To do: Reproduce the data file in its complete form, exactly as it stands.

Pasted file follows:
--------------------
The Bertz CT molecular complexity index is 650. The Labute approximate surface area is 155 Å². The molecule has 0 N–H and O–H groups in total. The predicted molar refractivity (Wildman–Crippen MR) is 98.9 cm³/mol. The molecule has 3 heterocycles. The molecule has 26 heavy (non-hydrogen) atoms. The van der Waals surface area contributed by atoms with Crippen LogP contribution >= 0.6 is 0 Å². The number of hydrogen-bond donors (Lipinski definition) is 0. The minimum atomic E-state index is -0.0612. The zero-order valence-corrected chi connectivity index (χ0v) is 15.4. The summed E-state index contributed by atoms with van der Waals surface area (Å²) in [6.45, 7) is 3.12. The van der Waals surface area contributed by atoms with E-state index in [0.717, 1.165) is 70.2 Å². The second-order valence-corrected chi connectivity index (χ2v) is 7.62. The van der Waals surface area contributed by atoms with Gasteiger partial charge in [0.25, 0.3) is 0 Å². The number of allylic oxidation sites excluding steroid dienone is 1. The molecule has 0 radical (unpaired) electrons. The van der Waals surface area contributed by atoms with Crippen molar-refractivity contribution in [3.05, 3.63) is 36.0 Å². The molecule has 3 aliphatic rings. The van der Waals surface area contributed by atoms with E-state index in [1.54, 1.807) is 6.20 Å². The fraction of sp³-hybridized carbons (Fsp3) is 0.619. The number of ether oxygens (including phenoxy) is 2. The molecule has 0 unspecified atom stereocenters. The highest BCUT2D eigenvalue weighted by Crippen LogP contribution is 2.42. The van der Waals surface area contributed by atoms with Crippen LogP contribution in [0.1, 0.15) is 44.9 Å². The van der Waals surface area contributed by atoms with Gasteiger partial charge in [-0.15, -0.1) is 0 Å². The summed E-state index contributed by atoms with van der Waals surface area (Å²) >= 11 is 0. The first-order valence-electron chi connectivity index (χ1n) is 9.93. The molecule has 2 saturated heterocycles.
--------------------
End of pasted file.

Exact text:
The Bertz CT molecular complexity index is 650. The Labute approximate surface area is 155 Å². The molecule has 0 N–H and O–H groups in total. The predicted molar refractivity (Wildman–Crippen MR) is 98.9 cm³/mol. The molecule has 3 heterocycles. The molecule has 26 heavy (non-hydrogen) atoms. The van der Waals surface area contributed by atoms with Crippen LogP contribution >= 0.6 is 0 Å². The number of hydrogen-bond donors (Lipinski definition) is 0. The minimum atomic E-state index is -0.0612. The zero-order valence-corrected chi connectivity index (χ0v) is 15.4. The summed E-state index contributed by atoms with van der Waals surface area (Å²) in [6.45, 7) is 3.12. The van der Waals surface area contributed by atoms with E-state index in [0.717, 1.165) is 70.2 Å². The second-order valence-corrected chi connectivity index (χ2v) is 7.62. The van der Waals surface area contributed by atoms with Gasteiger partial charge in [0.25, 0.3) is 0 Å². The number of allylic oxidation sites excluding steroid dienone is 1. The molecule has 0 radical (unpaired) electrons. The van der Waals surface area contributed by atoms with Crippen molar-refractivity contribution in [3.05, 3.63) is 36.0 Å². The molecule has 3 aliphatic rings. The van der Waals surface area contributed by atoms with E-state index in [1.54, 1.807) is 6.20 Å². The fraction of sp³-hybridized carbons (Fsp3) is 0.619. The number of ether oxygens (including phenoxy) is 2. The molecule has 0 unspecified atom stereocenters. The highest BCUT2D eigenvalue weighted by Crippen LogP contribution is 2.42. The van der Waals surface area contributed by atoms with Crippen LogP contribution in [0.1, 0.15) is 44.9 Å². The van der Waals surface area contributed by atoms with Gasteiger partial charge in [-0.15, -0.1) is 0 Å². The summed E-state index contributed by atoms with van der Waals surface area (Å²) >= 11 is 0. The first-order valence-electron chi connectivity index (χ1n) is 9.93. The molecule has 2 saturated heterocycles.